So, what is a capacitor?
Everyone knows the container. For example, water containers are called water containers, oil containers are called oil containers, and grain containers are called grain containers.
Therefore, a capacitor is a component used to store (store) electric charge.
To be able to store charge, positive and negative electrodes are usually required, and the mutual attraction between positive and negative charges is used to lock the charge in the capacitor. The structure of the positive and negative electrodes can be diverse: parallel plates, coaxial cylindrical barrels, concentric spherical surfaces, etc.
The size of the bucket is defined according to the amount of water, or it can be defined according to the ratio of the amount of water injected to the height of the water surface. Similarly, the size of the capacitor is equal to the ratio of the stored charge to the plate voltage, that is, C = Q/U. Just as the size of a bucket can be measured by the geometric size of a bucket, the size of a capacitor can also be expressed as C = ε•S/d, where S is the area of the plates and d is the distance between the plates.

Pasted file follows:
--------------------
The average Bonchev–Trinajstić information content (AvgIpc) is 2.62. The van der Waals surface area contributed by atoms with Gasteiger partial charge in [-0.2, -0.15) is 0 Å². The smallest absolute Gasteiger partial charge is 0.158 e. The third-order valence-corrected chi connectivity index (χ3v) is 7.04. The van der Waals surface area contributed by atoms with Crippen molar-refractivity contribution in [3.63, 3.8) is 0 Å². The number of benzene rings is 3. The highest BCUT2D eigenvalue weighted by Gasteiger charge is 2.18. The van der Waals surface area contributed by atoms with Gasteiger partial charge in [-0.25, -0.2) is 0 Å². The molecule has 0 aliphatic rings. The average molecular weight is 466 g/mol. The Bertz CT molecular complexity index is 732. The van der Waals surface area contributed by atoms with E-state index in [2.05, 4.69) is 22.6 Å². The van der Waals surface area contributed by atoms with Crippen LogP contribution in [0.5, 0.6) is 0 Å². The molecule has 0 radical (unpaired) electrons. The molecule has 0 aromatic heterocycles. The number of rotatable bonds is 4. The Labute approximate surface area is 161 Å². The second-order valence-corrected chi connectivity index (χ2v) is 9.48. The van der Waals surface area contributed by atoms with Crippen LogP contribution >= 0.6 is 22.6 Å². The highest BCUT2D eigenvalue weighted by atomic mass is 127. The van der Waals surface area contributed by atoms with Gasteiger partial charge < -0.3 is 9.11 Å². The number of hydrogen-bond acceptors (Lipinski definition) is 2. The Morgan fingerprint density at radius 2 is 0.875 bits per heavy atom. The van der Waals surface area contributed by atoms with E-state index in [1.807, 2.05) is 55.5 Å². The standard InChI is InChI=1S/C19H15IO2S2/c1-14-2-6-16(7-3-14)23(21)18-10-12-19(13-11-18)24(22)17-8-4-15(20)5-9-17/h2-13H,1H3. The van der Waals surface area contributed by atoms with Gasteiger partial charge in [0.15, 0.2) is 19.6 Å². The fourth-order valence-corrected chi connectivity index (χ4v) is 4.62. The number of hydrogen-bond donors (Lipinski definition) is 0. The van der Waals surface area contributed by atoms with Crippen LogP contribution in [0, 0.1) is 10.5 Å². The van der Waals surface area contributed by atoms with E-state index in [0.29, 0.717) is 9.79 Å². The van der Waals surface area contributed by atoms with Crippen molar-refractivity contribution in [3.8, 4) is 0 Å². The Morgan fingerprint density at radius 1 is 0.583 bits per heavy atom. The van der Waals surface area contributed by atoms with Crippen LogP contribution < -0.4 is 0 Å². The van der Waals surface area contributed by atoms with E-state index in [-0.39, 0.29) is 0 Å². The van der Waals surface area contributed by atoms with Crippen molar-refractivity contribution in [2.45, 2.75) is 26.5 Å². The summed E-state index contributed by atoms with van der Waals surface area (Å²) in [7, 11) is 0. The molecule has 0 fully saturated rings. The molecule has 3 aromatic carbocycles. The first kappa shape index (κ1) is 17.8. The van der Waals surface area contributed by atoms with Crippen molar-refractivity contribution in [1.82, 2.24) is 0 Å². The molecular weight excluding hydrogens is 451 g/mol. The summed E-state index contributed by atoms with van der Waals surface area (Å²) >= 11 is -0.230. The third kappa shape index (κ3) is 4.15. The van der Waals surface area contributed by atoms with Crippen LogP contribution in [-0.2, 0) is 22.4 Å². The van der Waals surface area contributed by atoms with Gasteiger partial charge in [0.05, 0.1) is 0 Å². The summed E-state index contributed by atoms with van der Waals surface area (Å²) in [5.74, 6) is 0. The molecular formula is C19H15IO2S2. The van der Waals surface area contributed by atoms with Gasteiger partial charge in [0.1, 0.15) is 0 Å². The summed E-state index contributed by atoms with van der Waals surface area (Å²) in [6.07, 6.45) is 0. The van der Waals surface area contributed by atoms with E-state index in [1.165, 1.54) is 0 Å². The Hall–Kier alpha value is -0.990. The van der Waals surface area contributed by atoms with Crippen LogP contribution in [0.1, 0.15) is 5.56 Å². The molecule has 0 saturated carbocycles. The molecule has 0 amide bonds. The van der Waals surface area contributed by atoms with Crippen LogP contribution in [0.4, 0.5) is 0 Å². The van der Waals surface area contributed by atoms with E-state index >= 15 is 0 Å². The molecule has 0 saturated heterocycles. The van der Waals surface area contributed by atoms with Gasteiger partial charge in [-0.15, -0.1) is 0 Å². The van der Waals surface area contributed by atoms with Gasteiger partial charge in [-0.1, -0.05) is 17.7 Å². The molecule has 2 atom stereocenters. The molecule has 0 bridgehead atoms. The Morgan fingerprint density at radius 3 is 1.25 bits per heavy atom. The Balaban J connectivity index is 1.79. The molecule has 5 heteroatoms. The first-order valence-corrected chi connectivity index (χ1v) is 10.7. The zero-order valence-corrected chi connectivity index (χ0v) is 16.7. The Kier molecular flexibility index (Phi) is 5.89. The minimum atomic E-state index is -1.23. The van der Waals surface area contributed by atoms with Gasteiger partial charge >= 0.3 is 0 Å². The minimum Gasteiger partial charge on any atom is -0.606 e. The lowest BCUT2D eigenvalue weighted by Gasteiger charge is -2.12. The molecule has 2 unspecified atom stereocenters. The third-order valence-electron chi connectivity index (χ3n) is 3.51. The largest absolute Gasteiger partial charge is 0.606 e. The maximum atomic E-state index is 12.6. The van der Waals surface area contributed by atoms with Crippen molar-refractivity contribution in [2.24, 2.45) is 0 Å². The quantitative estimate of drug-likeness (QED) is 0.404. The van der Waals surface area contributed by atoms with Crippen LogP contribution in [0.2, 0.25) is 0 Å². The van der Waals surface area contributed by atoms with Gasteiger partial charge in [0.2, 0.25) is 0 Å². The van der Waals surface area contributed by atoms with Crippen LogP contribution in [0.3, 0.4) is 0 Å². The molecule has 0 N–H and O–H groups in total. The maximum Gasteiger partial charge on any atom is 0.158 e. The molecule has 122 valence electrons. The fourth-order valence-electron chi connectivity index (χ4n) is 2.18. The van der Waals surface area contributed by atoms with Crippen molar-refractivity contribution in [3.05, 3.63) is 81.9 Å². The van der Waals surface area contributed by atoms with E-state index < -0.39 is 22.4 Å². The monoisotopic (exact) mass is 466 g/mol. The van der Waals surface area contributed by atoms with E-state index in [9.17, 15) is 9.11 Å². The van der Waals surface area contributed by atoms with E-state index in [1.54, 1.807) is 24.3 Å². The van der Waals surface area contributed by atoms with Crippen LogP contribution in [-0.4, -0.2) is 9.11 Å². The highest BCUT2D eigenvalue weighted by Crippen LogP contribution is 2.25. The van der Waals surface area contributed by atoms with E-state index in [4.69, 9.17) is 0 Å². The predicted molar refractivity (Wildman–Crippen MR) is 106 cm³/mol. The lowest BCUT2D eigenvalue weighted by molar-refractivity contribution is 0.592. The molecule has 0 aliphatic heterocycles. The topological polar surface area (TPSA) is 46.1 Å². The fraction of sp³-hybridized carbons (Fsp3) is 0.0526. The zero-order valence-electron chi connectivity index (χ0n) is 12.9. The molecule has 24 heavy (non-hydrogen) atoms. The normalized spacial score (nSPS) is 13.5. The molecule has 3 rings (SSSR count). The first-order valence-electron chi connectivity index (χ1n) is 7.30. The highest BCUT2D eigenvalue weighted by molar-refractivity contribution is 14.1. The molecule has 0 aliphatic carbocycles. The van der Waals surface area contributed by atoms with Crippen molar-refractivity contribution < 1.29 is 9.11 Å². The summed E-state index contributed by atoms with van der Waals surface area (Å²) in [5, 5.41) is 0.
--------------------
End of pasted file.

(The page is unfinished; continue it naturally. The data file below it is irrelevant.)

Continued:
The PN junction of the diode is equivalent to the two plates of the capacitor, so it has junction capacitance. Reverse voltage applied to the diode will change the thickness of the dissipation zone, that is, change the distance between the plates of the junction capacitance and change the size of the junction capacitance. This is the varactor diode, which can change the capacitance by changing the voltage. Varactor diodes play a key role in tuning circuits and voltage-controlled oscillators.
Capacitive sensing MEMS (Micro Motor System) uses mechanical compression or lengthening the distance between capacitor plates to change capacitance to sense. Most of the acceleration sensors used for step counting in mobile phones use this principle.